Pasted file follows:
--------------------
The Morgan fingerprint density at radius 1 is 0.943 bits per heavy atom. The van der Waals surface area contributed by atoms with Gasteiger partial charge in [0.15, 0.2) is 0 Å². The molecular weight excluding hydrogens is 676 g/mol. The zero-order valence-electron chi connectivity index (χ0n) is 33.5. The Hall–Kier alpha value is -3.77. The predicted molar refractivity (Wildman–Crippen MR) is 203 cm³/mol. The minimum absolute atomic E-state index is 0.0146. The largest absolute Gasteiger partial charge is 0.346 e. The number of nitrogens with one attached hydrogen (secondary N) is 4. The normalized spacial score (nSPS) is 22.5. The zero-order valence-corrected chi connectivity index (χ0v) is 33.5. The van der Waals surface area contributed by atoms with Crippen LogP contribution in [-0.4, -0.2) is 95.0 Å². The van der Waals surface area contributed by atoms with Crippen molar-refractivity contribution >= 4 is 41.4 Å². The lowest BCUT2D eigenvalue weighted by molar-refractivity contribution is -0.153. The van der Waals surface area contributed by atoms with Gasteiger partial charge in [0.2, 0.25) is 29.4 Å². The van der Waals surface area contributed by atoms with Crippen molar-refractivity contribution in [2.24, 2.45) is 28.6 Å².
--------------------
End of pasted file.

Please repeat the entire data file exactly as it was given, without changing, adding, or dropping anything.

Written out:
The Morgan fingerprint density at radius 1 is 0.943 bits per heavy atom. The van der Waals surface area contributed by atoms with Gasteiger partial charge in [0.15, 0.2) is 0 Å². The molecular weight excluding hydrogens is 676 g/mol. The zero-order valence-electron chi connectivity index (χ0n) is 33.5. The Hall–Kier alpha value is -3.77. The predicted molar refractivity (Wildman–Crippen MR) is 203 cm³/mol. The minimum absolute atomic E-state index is 0.0146. The largest absolute Gasteiger partial charge is 0.346 e. The number of nitrogens with one attached hydrogen (secondary N) is 4. The normalized spacial score (nSPS) is 22.5. The zero-order valence-corrected chi connectivity index (χ0v) is 33.5. The van der Waals surface area contributed by atoms with Crippen LogP contribution in [-0.4, -0.2) is 95.0 Å². The van der Waals surface area contributed by atoms with Crippen molar-refractivity contribution >= 4 is 41.4 Å². The lowest BCUT2D eigenvalue weighted by molar-refractivity contribution is -0.153. The van der Waals surface area contributed by atoms with Gasteiger partial charge in [0.2, 0.25) is 29.4 Å². The van der Waals surface area contributed by atoms with Crippen molar-refractivity contribution in [2.24, 2.45) is 28.6 Å².